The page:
Guardians of the Galaxy Vol. 2: Come for the Music, Stay for the Laughs

This should be obvious by now, but I have to say it anyway. Guardians of the Galaxy Vol. 2 is a vibrant explosion of fun, and I don’t know what you’re doing with your life if you haven’t seen it. Now that that’s out of the way, we pick up where we left off from Guardians of the Galaxy

After pissing off the Sovereign high priestess Ayesha (Elizabeth Debicki) and narrowly avoiding her attack, the Guardians of the Galaxy—Peter Quill/Star-Lord (Chris Pratt), Rocket (Bradley Cooper), Gamora (Zoe Saldana), Drax the Destroyer (Dave Bautista), and Baby Groot (Vin Diesel)—crash-land on a planet only to be rescued by Peter Quill’s long-lost father Ego (Kurt Russell) and his “pet” Mantis (Pom Klementieff). Peter, desperate to connect with his father, goes to visit his home planet with Gamora and Drax while Rocket and Baby Groot stay behind with their prisoner, Gamora’s sister Nebula (Karen Gillan). Unfortunately, Rocket, Groot, and Nebula are captured by Yondu (Michael Rooker) and his gang of Ravagers, who’ve been hired by the Sovereigns. After the Ravagers mutiny, overthrowing Yondu for his “softness” toward Peter and the Guardians, Rocket and Groot join forces with Yondu to track down their team and defeat a great evil hiding at the center of Ego’s planet, saving the galaxy once more.

Since this is the second chapter in the Guardians of the Galaxy story, the sequel needed to accomplish the following to improve upon the first film and keep building its world: 1) showcase the group’s new dynamic, 2) further develop individual characters, and 3) raise the dramatic stakes for the characters and the world in which they live. So how’d the movie do?

Rocket and Yondu in Guardians of the Galaxy Vol. 2

As far as showcasing the group’s new dynamic goes, mission accomplished. The first film was all about bringing a group of reluctant criminal weirdos together to save the galaxy. Vol.2 starts by showing the Guardians working as a team, but then drives a wedge between them (specifically between Peter and Rocket, who both think they’re the leader) to show that they aren’t whole-heartedly working together just yet (similar to Avengers: Age of Ultron). Adding new members to the team (Nebula, Yondu, Mantis) creates a new dynamic as well. This sets up storylines and conflict for the Guardians in Vol. 3, as well as Avengers: Infinity War.

Where the film starts to wobble is further developing its characters. Unsurprisingly, a lot of time is spent with Peter’s story. He’s the team leader, and he was the audience’s view into this goofball universe in the first film, so it makes sense that we’re still following him a majority of the time. The downside? In an ensemble film, that’s not ideal. We do get a few glimpses into Drax’s previous life, Nebula and Gamora’s sibling rivalry, Rocket’s issues with being a team player, and Yondu’s fall from grace among the Ravagers. But because we spend so much time with Peter, we’re still baby-stepping our way with these characters and their arcs.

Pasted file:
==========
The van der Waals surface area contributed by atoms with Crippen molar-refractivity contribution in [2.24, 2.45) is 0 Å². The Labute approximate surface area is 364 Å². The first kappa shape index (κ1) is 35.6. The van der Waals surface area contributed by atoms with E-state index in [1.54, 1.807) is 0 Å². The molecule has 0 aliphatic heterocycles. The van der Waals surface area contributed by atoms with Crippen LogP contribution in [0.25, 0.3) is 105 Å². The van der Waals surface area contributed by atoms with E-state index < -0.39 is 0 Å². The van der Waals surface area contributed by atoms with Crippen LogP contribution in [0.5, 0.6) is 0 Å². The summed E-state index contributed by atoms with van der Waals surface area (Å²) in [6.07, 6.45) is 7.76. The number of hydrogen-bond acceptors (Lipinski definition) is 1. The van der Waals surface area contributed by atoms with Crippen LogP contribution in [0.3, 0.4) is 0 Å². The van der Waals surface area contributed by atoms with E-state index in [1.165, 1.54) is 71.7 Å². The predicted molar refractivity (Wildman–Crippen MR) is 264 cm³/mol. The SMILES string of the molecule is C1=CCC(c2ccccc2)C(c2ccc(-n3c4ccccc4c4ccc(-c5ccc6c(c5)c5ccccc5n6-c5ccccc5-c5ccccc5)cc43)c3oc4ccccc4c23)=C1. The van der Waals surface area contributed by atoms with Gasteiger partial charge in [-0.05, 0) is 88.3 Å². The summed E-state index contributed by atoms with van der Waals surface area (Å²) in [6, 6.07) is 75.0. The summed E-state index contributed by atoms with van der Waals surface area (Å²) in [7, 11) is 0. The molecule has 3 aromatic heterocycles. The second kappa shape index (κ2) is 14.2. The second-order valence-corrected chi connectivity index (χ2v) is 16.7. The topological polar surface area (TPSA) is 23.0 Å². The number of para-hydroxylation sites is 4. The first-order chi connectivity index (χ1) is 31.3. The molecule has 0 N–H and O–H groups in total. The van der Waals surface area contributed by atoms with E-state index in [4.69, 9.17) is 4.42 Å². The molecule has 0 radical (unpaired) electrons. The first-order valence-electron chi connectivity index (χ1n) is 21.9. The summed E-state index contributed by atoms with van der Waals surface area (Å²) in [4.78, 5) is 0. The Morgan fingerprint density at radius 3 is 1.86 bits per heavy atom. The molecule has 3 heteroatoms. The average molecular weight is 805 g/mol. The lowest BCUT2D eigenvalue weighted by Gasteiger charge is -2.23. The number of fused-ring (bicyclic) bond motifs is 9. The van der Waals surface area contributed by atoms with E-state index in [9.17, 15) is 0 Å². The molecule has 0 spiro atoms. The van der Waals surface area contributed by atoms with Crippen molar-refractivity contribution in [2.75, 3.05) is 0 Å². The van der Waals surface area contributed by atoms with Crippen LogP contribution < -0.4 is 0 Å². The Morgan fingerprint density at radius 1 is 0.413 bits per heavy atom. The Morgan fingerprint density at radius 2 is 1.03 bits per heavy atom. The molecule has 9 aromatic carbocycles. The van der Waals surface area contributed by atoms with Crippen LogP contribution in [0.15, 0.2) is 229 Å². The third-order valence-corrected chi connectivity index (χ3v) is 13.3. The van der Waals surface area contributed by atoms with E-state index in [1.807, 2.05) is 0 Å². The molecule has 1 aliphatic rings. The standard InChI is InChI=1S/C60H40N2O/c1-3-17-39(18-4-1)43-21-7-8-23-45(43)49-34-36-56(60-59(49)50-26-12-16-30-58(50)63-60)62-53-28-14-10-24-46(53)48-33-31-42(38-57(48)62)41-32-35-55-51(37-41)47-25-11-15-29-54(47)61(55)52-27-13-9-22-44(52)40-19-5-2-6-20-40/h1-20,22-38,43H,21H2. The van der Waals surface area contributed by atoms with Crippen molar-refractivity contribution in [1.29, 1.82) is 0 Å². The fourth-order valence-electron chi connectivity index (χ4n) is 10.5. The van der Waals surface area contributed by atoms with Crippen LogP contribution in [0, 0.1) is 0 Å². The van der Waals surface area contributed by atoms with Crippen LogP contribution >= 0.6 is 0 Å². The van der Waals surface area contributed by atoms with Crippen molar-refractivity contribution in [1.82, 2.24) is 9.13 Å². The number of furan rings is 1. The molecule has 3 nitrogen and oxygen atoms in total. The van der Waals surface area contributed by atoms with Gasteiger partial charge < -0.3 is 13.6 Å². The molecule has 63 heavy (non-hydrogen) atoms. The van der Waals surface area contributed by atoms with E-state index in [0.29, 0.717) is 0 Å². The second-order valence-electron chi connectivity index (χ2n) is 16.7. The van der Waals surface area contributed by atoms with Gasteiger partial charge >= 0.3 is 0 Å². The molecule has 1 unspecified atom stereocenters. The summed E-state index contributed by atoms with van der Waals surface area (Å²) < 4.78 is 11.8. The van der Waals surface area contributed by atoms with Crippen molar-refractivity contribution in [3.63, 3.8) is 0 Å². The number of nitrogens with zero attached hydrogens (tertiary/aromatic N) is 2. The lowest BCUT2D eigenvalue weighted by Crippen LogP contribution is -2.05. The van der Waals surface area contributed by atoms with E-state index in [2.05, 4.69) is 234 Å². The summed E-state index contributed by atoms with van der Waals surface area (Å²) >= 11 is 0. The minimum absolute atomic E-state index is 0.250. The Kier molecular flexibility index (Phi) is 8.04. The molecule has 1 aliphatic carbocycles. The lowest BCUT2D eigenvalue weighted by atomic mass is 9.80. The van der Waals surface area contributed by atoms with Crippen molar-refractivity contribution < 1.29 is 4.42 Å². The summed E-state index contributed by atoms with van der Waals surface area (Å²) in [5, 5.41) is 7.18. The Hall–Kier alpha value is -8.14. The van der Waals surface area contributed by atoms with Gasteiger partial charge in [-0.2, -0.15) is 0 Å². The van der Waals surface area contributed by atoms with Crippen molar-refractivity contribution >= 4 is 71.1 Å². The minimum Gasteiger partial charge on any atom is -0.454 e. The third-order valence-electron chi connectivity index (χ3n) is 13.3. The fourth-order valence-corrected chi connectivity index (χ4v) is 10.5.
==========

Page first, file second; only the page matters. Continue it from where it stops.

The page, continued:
The biggest issues with Vol. 2 lie in its conflict, its dramatic stakes. Here, the screenplay’s weaknesses start to show. There’s the “unspoken thing” between Peter and Gamora, which, if I’m being honest, I couldn’t give a shit about one way or the other. Be together, don’t be together, cool. There’s the “Oops, the villain you saw in the trailer isn’t actually the villain” à la Iron Man 3. Yes, it’s an effective tactic for hiding bigger plot points, but we were promised an Elizabeth Debicki golden bitch queen. Of course, that’s because the true villain is Peter’s dad. What?! A character named Ego turns out to be the antagonist? Shocking! Now, I will say this—Ego is a decent villain (thanks to Kurt Russell’s infectious charisma), and the narrative surrounding Peter, Ego, and Yondu has gravitas because parent/child drama is something everyone can relate to. The problem is it’s a dramatic stake for Peter, not for the whole team. Yes, there’s a “destroy the galaxy” element to Ego’s villainy, but again…whose dad is it?

Baby Groot (voiced by Vin Diesel) in Guardians of the Galaxy Vol. 2

Criticism aside, THIS MOVIE IS SO MUCH FUN I WANT TO WATCH IT AGAIN AND AGAIN. This is what I think separates Guardians of the Galaxy Vol. 2 from other sequels with sloppy plots and not-so-great character development—it kicks up the comedy, the action, and the visuals to an 11, making it much easier to ignore plot inconsistencies and character weaknesses.

From Baby Groot’s opening dance sequence and Drax’s never-ending laughter (He steals the movie, by the way) to Yondu’s amazing destruction of the Ravagers (set to the very catchy “Come a Little Bit Closer” by Jay & The Americans), this movie is exactly the kind of movie you want to sit it for two hours. It makes everything outside of the theater (or your home, if you watch it there later) go away. I don’t know about you, but I could use more escapism like this. It’s colorful, includes trash panda jokes, and has excellent music. I’M MARY POPPINS, Y’ALL.

Also, stick around for the five (Yes, five) mid-credits and post-credits scenes. For brevity’s sake, I’m not going to cover them, but you can learn more about them here.

Guardians of the Galaxy Vol.2: A-

Listen to my Guardians of the Galaxy Vol. 2 review on “Pat & JT in the Morning” here (at 37:14).

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